We hope you will join us by refusing to attend any entertainment events where animals are forced to perform, and by letting legislators know that you will not tolerate such cruelty in your community.

Take Action

  • Do not attend events that exploit animals.
  • Urge your local legislators to pass similar ordinances that ban the use of exotic animals in entertainment.

13 thoughts on “Captive Elephants Need Better Protections

  1. Tracey says:

    Let animals enjoy the freedom and rights they deserve. Humans sicken me that they even think they have this inate right to exploit and determine the life of another living, sentient being.

    The work this team does restores my faith in humanity.

  2. Meghan Clifford says:

    Elephants are amazing animals that deserve the right to live out their lives in their natural habitat with their families.

  3. Lisa Lammon says:

    we need justice for our animals and I want to keep up with this in my area… like I called the Mayor about the Elephant at the circus in Knoxville this last week and also the man over the building that was rented out to the Circus and talk to them about Elephant abuse and its to cold for them .. I did try!!

  4. Tom says:

    Way to go!

  5. dm wolf palmer says:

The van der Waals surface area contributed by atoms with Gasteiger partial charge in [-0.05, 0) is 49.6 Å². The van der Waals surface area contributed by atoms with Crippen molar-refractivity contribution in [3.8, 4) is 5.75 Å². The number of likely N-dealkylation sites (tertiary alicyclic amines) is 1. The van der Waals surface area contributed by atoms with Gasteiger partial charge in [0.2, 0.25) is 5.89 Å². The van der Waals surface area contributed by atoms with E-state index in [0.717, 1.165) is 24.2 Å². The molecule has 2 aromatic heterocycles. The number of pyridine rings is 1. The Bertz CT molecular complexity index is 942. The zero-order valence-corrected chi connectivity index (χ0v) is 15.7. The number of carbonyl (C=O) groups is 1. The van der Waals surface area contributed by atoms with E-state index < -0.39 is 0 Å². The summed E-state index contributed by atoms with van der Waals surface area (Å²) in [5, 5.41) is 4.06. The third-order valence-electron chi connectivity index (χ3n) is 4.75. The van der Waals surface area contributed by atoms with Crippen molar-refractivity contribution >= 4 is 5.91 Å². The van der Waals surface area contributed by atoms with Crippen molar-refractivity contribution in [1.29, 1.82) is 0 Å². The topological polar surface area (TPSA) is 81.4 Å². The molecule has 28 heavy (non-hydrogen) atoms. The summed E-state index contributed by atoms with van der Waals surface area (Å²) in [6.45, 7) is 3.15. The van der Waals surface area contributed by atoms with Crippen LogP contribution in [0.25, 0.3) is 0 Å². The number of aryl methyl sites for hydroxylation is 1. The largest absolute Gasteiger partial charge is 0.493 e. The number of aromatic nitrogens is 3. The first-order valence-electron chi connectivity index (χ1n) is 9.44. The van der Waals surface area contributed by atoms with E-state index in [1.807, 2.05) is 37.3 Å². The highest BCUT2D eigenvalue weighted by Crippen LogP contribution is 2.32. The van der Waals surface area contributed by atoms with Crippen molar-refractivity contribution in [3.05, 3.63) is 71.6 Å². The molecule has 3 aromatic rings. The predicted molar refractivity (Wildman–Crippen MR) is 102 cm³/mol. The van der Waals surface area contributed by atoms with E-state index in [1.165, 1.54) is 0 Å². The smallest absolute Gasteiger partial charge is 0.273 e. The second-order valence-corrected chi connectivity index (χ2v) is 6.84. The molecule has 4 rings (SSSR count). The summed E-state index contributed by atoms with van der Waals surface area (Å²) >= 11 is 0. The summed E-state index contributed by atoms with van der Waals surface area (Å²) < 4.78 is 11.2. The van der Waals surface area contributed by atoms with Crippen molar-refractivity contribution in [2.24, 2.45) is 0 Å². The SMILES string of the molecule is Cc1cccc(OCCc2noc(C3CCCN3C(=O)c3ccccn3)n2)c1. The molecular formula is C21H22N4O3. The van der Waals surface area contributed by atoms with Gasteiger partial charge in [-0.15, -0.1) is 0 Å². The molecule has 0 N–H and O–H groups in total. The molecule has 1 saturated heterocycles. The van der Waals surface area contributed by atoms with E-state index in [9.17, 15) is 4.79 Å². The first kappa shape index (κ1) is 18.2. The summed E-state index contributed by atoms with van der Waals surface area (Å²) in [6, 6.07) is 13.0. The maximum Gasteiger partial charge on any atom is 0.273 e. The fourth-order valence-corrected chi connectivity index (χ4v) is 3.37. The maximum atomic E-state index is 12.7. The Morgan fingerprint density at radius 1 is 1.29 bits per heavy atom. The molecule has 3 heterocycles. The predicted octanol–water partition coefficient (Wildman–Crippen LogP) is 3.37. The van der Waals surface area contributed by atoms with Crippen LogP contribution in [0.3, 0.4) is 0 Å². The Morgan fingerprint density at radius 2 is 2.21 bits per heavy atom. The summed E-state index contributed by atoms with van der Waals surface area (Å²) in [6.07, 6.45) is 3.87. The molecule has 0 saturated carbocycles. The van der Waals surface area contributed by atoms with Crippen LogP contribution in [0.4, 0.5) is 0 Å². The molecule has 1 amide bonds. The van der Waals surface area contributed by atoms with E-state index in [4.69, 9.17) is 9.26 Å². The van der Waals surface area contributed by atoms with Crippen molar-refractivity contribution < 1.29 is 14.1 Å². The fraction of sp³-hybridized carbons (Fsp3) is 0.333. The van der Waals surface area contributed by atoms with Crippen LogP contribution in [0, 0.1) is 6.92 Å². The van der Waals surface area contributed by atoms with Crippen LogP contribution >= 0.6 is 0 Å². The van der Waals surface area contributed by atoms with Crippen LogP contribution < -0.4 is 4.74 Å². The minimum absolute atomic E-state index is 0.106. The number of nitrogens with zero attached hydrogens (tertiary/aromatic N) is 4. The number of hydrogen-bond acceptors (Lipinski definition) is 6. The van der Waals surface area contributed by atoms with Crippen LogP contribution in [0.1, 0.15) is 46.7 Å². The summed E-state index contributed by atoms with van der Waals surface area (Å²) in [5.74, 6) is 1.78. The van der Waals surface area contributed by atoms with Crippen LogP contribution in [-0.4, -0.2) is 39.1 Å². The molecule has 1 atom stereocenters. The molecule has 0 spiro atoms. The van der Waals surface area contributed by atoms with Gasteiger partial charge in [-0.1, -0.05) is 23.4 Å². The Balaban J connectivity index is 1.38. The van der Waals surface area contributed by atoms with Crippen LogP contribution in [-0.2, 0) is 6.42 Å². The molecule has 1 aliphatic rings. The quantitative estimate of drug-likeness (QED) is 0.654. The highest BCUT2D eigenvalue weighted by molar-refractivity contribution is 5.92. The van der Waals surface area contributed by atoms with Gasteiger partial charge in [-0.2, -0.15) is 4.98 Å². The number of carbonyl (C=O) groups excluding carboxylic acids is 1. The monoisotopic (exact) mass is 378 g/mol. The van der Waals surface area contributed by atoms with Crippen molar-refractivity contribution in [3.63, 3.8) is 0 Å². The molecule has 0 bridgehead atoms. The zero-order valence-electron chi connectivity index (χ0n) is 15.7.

Save our wildlife from torture, abuse, poaching … it’s an atrocity and a crime against wildlife.

  6. Fay says:

    Please stop all cruelty involving animals. Elephants should be protected not abused and exploited!

  7. Bex Green says:

    It is inhumane and barbaric to exploit animals for human gain. We have a moral obligation to protect all animals. Humans can be so cruel and often naive. Treat animals with the respect they deserve. I for one will not be involved or visit any such places that show such cruelty to such beautiful creatures. Free the world and let animals behave in their natural way in their natural surroundings. Stop these outdated methods, there is no argument to justify such behaviour. Have compassion. I look forward to the day the World exists without cruelty.